‘Of course, I’ll come with you,’ I said. Downstairs the landlord and his son were waiting on their mopeds. We climbed on and headed straight to the hospital.

What had happened was this: after we came back from the survey (at about 5:15) she took her dog ‘Mange’ for a walk. The dog is a small black mutt that she adopted in Phnom Penh last year. Apparently the dog was always a good companion to her, until about a week ago. That was when the landlord locked away another dog, his pet, in a cage, as a punishment. The dog had killed a chicken. The landlord has several dogs and he and his family seem to care for Mange too, especially when Isabel is away. The dogs were used to running around together and evidently Mange was upset at having his companion locked up and had been misbehaving ever since. Certainly he growled very fiercely at me when I arrived – I didn’t like the look in his eye and decided straight away that I’d give him a wide berth.

Yesterday, when Isabel took Mange for a walk, he was distracted and behaved oddly, running back to the house very soon after she’d taken him out. She followed him back and found him sitting beside the caged dog. She yelled at him: bad dog, and waved a finger. The dog growled and she decided that she couldn’t back down. She reached for the collar to pin him down, establishing dominance. But when she took hold of his collar, he turned sideways and fastened his jaws on her and wouldn’t let go. She shook him off but he came after her again and again, attacking her four times, quite savagely. Then he ran upstairs into this apartment. She thought it might attack me and hoped that I was in the shower.

I did hear howls, barks and shouts. But I’ve grown used to hearing strange noises from this dog: it makes a fearsome howling sound, as if it were being tortured, every time Isabel pets it. So I decided to ignore the noise. And then she appeared at the door, with blood all over her.

 


Mekong Journals: 11

January 2, 2012 in Mekong Journals | Comments (0)

 

[In January 2003 I accompanied an expedition that was conducting a survey of river dolphins on a stretch of the Mekong River in Cambodia. The expedition was led by Isabel Beasley, who was then a PhD student specializing on Orcaella brevirostris: also known as the ‘Irrawaddy Dolphin’ this species is found in many Asian river systems and deltas. The journal I kept during the expedition will appear on this site as a continuous series of posts. This is part 11 of the series.]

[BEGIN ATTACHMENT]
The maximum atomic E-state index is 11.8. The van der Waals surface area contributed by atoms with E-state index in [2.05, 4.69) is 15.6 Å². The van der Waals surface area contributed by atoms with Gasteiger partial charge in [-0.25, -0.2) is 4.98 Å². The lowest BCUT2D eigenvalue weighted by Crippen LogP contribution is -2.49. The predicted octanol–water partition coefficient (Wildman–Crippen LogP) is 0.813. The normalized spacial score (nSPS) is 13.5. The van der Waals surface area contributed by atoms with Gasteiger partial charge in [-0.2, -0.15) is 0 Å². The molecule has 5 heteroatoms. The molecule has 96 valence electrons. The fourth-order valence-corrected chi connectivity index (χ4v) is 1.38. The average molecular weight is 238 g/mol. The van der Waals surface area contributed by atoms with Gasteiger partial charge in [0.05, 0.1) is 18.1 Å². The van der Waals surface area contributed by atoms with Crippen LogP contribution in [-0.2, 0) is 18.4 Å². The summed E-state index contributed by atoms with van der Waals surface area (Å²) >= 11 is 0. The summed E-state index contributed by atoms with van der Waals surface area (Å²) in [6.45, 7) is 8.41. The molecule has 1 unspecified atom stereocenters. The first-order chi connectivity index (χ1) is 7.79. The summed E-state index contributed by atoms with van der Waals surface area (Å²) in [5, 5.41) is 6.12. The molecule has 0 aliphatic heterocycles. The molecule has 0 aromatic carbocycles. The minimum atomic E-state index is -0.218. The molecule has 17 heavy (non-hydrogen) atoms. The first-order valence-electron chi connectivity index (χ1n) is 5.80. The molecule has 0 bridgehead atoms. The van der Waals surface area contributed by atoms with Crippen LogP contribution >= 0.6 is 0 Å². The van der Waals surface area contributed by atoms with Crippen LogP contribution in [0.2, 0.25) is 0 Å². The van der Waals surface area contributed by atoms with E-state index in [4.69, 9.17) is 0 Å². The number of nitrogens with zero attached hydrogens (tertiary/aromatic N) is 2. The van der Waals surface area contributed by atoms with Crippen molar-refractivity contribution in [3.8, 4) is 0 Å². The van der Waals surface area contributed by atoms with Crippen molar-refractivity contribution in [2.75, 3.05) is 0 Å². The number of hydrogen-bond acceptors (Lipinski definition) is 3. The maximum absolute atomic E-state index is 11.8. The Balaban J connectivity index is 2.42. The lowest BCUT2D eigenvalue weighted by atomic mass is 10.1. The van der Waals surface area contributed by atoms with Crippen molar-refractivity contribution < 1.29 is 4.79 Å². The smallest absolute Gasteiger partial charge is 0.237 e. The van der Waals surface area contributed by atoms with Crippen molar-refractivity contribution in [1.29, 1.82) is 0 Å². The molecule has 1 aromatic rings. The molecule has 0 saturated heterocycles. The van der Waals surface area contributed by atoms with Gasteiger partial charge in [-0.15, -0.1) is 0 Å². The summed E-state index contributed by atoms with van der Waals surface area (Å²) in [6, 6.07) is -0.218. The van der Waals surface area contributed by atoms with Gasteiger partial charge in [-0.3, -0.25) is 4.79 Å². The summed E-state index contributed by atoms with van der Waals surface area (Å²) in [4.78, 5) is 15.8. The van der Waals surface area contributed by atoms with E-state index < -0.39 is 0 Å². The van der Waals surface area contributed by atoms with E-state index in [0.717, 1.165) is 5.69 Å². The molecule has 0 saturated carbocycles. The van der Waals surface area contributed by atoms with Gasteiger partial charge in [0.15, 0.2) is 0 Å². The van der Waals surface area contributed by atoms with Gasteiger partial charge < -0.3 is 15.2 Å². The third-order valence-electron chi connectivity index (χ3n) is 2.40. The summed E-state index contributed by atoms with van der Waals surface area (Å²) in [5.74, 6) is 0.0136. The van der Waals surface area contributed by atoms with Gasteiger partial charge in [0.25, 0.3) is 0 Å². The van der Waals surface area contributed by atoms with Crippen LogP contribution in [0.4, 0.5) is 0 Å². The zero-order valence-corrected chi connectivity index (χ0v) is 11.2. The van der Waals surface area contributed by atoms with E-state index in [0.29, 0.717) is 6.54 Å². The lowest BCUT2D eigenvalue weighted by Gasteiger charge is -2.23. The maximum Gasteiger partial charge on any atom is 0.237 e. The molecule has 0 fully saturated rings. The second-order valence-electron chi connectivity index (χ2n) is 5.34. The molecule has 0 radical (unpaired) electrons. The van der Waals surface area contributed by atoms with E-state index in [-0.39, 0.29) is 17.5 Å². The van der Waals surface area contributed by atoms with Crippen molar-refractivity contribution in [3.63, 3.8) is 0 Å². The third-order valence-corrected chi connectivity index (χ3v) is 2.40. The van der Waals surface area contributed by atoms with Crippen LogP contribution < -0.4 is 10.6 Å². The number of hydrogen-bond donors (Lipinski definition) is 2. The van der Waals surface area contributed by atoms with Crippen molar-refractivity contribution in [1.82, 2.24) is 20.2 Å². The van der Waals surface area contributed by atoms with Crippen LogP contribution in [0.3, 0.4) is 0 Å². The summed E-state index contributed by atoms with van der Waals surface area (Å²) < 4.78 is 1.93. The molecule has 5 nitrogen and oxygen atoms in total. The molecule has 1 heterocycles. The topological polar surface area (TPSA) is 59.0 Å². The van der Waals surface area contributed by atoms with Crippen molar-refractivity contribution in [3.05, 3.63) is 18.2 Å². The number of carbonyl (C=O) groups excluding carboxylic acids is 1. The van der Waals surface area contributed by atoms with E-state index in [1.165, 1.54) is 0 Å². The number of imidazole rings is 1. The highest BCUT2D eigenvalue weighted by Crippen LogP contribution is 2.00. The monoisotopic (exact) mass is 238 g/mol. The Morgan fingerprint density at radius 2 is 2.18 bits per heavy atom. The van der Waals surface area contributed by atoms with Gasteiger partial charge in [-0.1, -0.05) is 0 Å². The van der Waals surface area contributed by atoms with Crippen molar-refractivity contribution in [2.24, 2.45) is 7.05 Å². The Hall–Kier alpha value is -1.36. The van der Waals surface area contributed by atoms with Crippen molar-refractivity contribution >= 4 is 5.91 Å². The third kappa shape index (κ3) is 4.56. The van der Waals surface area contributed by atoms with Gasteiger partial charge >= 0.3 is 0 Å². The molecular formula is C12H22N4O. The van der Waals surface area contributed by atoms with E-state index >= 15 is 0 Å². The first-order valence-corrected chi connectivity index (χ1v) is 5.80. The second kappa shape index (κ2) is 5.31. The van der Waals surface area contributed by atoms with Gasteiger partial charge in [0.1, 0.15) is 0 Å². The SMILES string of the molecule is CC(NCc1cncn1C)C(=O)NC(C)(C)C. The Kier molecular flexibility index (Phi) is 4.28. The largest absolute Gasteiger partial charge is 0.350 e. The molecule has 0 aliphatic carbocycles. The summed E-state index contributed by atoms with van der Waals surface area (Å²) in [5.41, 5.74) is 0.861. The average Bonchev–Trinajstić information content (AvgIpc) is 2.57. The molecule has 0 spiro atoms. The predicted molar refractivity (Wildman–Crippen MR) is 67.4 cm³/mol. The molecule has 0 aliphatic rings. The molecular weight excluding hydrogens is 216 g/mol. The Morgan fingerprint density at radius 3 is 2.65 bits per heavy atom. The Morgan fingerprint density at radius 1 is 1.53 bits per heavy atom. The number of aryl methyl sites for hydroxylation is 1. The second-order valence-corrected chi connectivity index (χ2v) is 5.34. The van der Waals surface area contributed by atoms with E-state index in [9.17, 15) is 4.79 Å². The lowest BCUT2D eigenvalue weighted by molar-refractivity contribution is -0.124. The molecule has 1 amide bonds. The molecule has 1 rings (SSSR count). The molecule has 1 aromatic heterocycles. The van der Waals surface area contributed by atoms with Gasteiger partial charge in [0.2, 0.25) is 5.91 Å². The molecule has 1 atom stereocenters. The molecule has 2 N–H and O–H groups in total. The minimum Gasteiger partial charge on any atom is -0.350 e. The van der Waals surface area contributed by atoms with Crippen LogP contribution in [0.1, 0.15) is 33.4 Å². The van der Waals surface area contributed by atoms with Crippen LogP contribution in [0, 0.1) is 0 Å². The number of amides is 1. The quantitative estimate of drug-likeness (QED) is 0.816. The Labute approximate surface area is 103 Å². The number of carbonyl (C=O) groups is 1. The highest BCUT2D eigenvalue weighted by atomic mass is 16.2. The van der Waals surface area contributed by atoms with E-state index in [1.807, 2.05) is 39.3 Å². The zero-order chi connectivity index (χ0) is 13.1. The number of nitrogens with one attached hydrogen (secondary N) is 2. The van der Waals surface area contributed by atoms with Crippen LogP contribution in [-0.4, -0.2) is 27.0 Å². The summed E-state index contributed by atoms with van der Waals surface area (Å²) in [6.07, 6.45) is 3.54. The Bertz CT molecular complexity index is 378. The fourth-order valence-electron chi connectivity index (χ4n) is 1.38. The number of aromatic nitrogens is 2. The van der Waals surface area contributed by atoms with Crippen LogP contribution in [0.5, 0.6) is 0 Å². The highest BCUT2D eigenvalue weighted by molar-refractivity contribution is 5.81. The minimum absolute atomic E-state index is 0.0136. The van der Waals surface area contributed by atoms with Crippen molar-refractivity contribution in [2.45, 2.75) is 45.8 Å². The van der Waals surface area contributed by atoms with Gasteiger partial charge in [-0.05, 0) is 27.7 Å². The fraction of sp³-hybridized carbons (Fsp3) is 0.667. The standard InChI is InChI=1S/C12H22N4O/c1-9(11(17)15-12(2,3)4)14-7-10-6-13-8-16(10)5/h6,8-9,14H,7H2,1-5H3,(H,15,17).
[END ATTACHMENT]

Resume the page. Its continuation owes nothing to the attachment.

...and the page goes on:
Isabel was on her way to visit Clasico, on Nov 26, when she had a terrible accident. She was sitting side-saddle on the moped – which is the normal way for a woman to sit – and the driver was trying to turn. They were hit by another moped, which went directly into Isabel. She was thrown off, her femur was broken and her knee was shattered. She was brought back to Phnom Penh and it was clear at once that she would have to be Medevaced. She had Australian medical insurance and she assumed that it would be a straightforward affair to have the evacuation covered. But when she called Australia to confirm, the insurance company told her about a detail that she hadn’t known about, something in small print – that the insurance company would pay for evacuation only if the driver of the vehicle had an Australian driver’s license. This was a great shock for the cost was huge. She was in utter despair and her brain had begun to swell because her skull was fractured. But somehow, through friends, the money was raised and the plane flew out from Bangkok. Just 15 minutes before she was to leave the CEO of the insurance company called her to say that the company would pay after all. Apparently what had happened was that her doctor had called the company and told them that if Isabel wasn’t taken to Bangkok she was going to die, and the company would be stuck with huge lawsuits. This made the company cave. Isabel was taken to Bangkok, she received medical attention, the procedures were successful and she went off to New Zealand to recuperate. Soon after, two of her colleagues organized Clasico’s release. Everything went well, but for Isabel the release was a disappointment because very little data was recorded.

But the story ended on a happy note. After all the disappointments of 2001-2, she was back in Kratie at last, sitting in this very pavilion, when she noticed, one day, that a dolphin was surfacing repeatedly, very close to her. It happened so many times that it seemed to be more than random; it was almost as though the animal were trying to attract her attention. She took many pictures of it and later when they were developed, she realized that it was none other than Clasico.

 

 

 


Mekong Journals: 10

December 30, 2011 in Mekong Journals | Comments (0)

[In January 2003 I accompanied an expedition that was conducting a survey of river dolphins on a stretch of the Mekong River in Cambodia. The expedition was led by Isabel Beasley, who was then a PhD student specializing on Orcaella brevirostris: also known as the ‘Irrawaddy Dolphin’ this species is found in many Asian river systems and deltas. The journal I kept during the expedition will appear on this site as a continuous series of posts. This is part 10 of the series.]